The USP <800> serves as one source of truth for protecting healthcare workers from the dangerous effects of HDs. However, the implications in terms of cost and time needed to comply can vary depending on the type of medical facility.
Here we’ll look at USP <800> guidelines affecting long term care facilities including nursing homes, adult foster care, assisted living facilities, intermediate care facilities (ICF/ID), group homes:
1. Start with an Assessment of Risk of HDs in Use at Your Facility
The USP <800> requires documentation of all HDs in use at your facility and an assessment of the potential exposure risks to healthcare workers. Keep in mind this begins with the staff that receives the drugs into your facility all the way to the janitorial staff that disposes of them and everyone in between. Identifying how HDs move throughout your facility and who interacts with them throughout the process is key. Then you can assess risk for each role and worker. The NIOSH List of Antineoplastic and Other Hazardous Drugs in Healthcare Settings, 2016 and 2020 serve as primary resources for identifying HDs and their potential exposure risks.
One pitfall we’ve seen long term care facilities fall into is that they forget the language for the Assessment of Risk. For example, “Reason for exemption: Unit dose packaged by manufacturer/no manipulation required.”
Also, many long term care facilities do not document all of the OSHA SDS sheets, the NIOSH requirements, and the USP <800> requirements.
2. Ensure Thorough HD Training for All Healthcare Workers
Healthcare workers who should be trained and assessed at least once a year on HD exposure risks include those who receive, prepare, administer, transport, or otherwise come in contact with hazardous drugs. Training includes recommended PPE needed for certain classes of drugs; how drugs should be packaged, labeled, and transferred; safe administration of HDs; and procedures for disinfecting environments and spill control.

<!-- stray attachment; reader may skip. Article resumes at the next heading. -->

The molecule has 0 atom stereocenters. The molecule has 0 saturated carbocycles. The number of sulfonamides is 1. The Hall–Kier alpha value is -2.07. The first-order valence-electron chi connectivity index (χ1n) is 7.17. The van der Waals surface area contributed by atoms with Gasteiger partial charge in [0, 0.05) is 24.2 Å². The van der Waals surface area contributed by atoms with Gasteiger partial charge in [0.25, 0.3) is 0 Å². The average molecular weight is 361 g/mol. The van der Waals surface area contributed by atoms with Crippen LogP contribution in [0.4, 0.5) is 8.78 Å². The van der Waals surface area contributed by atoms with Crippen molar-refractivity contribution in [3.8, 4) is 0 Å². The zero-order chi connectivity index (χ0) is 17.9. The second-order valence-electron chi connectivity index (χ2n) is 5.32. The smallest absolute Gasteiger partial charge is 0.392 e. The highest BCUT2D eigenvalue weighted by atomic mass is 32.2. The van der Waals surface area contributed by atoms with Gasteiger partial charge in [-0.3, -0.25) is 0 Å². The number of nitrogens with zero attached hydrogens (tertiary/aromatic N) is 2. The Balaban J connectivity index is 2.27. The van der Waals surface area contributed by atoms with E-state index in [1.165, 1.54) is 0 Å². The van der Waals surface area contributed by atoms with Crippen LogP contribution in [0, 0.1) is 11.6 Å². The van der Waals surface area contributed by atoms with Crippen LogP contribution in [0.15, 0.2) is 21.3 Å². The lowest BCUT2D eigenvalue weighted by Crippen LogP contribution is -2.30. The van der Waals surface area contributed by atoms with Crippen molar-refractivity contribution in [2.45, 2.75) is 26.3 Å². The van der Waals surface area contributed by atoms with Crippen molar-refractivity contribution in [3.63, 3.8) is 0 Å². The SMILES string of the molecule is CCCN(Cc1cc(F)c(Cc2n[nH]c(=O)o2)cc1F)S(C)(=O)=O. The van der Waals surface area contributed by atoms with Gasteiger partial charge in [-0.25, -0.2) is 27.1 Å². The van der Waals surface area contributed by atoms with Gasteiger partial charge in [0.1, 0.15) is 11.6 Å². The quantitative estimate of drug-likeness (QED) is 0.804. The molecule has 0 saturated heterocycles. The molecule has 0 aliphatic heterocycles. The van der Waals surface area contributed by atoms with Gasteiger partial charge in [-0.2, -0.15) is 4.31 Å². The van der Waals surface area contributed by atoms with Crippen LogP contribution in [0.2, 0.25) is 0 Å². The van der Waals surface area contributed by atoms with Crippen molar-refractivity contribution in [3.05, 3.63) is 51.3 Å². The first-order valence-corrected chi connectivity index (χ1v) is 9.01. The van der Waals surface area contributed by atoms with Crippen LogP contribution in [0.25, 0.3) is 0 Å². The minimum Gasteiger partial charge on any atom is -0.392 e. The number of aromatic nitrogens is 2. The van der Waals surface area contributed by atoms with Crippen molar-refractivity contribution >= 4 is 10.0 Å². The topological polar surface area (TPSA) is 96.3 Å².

In addition to annual training and assessment, ongoing training should be provided prior to the introduction of new HDs or equipment or before new or significant changes in processes or safe operating procedures.
According to a Pharmacy & Therapeutics article, because some existing treatments have been recently added to the NIOSH list of HDs, it is vital that medical staff be trained on this expanded HD list and the new requirements for PPE and safe handling.
All training and assessments also must be documented for USP <800> compliance.
3. Conduct Ongoing Medical Surveillance
One guideline that is recommended but not yet mandatory is to take a baseline health assessment of all healthcare workers who have potential exposure to HDs. Also, USP <800> recommends ongoing surveillance of symptoms or test results to alert the worker and the facility of any possible exposure-related health conditions as early as possible. This is a process that can go further to protect your staff and your organization.
4. Evaluate and Update Your Compounding Pharmacy
Many long term care facilities include an on-site compounding pharmacy to provide chemotherapy, IV medication, pain management, and other treatments. These facilities will most likely incur the bulk of their USP <800> compliance costs in required pharmacy upgrades, including significant improvements to ventilation equipment, storage requirements, and the introduction of new compounding procedures.
One of the most anticipated changes is the requirement for cleanrooms or negative pressure environments where HDs are compounded. USP <800> now requires a negative pressure range between just 0.01 and 0.03 inch WC. Negative pressure basically requires that more air is removed than introduced over a set period of time. Because air naturally flows from high to low-pressure areas, the negative pressure ensures that harmful gases, noxious odors, and toxic compounds do not spread to adjacent areas when people enter or leave the space.
5. Designate An HD Expert
The USP <800> specifies that all facilities “designate” a staff member who will implement appropriate operating procedures, oversee regulatory compliance, ensure proper training, ensure proper environmental controls, maintain reports and documentation, and perform Corrective Action Preventive Action (CAPA) for any HD related incident.
We’ve seen long term care facilities identify a nurse, a pharmacist, or even human resources or environmental services professionals as their “designated person.”
USP <800> is specific in its requirements and recommendations, which makes it a useful tool in protecting the health of your staff. However, because the healthcare system is composed of many different care facilities, figuring out how to implement them into your unique organization may be difficult. The Rpharmy team works with many long term care facilities to achieve USP <800> compliance, and we’d be glad to share what we know with you.
Also, ICYMI, check out the top 5 ways USP <800> is beneficial to your health.